Krystalyn Fowler

I met Krystalyn through a very awesome online writer's conference called Writeoncon. We met on the crit match up there and very quickly got into a routine of swapping work. She is the same age as me (but I'm not sayin' what that particular age is) and in the same stage of life. She's the crit partner who is so determined with her own work that she can't help inspiring everyone around her. She blows through her own rough drafts like a tornado when she's got a good idea and her progress always gets me off of my own seriously procrastinatey butt and to the desk asap. She is killer at challenging weak plot points and getting to the heart of a chapter's problem quickly. I always know that she will be one hundred percent honest and won't pull punches when something needs work-which is invaluable in a crit partner. She is also an extremely talented writer and the kind of friend who gives thoughtful advice and sweet encouragement.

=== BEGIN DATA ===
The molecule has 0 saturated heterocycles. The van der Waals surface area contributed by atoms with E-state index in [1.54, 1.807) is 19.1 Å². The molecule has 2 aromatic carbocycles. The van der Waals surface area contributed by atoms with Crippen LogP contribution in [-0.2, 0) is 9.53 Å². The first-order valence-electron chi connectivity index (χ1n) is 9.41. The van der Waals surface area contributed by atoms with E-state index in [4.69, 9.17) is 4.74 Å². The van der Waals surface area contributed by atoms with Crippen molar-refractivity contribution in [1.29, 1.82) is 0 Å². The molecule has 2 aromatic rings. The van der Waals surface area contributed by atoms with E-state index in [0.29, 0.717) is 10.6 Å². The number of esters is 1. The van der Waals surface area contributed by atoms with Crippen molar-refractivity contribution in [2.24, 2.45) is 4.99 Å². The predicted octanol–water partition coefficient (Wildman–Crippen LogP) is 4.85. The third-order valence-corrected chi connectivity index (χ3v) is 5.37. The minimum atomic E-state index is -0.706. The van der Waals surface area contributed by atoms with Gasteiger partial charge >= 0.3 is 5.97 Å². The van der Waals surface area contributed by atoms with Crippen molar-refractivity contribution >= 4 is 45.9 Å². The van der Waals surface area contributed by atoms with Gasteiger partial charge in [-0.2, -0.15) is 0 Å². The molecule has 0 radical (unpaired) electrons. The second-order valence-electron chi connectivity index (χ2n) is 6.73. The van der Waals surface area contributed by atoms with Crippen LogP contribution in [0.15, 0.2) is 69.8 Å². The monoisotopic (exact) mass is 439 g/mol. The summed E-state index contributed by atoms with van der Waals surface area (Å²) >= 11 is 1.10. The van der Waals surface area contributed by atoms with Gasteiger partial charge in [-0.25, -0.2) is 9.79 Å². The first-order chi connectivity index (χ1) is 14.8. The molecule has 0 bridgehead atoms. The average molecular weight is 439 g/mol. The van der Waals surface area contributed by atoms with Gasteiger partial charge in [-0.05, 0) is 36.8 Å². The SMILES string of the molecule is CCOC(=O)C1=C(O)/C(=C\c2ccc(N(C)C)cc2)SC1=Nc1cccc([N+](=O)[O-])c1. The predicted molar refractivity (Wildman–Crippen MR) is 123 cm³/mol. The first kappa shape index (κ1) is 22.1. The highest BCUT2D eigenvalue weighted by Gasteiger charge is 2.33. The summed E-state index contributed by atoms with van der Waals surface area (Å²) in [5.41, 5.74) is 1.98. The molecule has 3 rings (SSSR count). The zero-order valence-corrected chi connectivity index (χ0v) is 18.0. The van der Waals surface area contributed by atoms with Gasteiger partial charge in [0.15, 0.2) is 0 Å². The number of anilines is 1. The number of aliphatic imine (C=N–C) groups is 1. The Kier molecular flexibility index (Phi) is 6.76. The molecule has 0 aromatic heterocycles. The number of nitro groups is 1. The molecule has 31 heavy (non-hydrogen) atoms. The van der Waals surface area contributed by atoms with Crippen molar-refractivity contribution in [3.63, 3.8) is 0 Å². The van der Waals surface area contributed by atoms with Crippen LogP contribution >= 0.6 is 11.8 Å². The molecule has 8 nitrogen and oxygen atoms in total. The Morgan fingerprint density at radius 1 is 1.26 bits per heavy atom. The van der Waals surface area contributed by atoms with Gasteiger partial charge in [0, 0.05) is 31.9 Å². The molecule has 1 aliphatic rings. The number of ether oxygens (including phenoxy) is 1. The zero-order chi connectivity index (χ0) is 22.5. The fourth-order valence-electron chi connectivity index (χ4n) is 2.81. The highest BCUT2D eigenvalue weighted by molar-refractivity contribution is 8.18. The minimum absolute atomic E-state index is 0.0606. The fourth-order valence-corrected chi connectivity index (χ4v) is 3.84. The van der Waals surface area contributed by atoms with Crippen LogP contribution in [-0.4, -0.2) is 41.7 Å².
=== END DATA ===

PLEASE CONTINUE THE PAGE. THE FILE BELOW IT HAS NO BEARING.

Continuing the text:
Jennifer Baker

Jenn and I also connected through Writeoncon (seriously, if you haven't checked it out get your butt over there this August when the next conference takes place--you will absolutely not regret it--plus it's FREE). She is the final piece in my core crit puzzle. She is my take no prisoners editor type with mad skills with line edits and content issues. She questions everything with the kind of eye for detail that astounds me every time. She's the kind of writer that isn't afraid to try something new and constantly pushes her own work to greater heights. She has a killer creative mind and knows her way around a kitchen to boot. I am always salivating over the things she bakes in her free time! Once I started trading work with her, I knew that I didn't need to look anymore for new partners. I had my core three!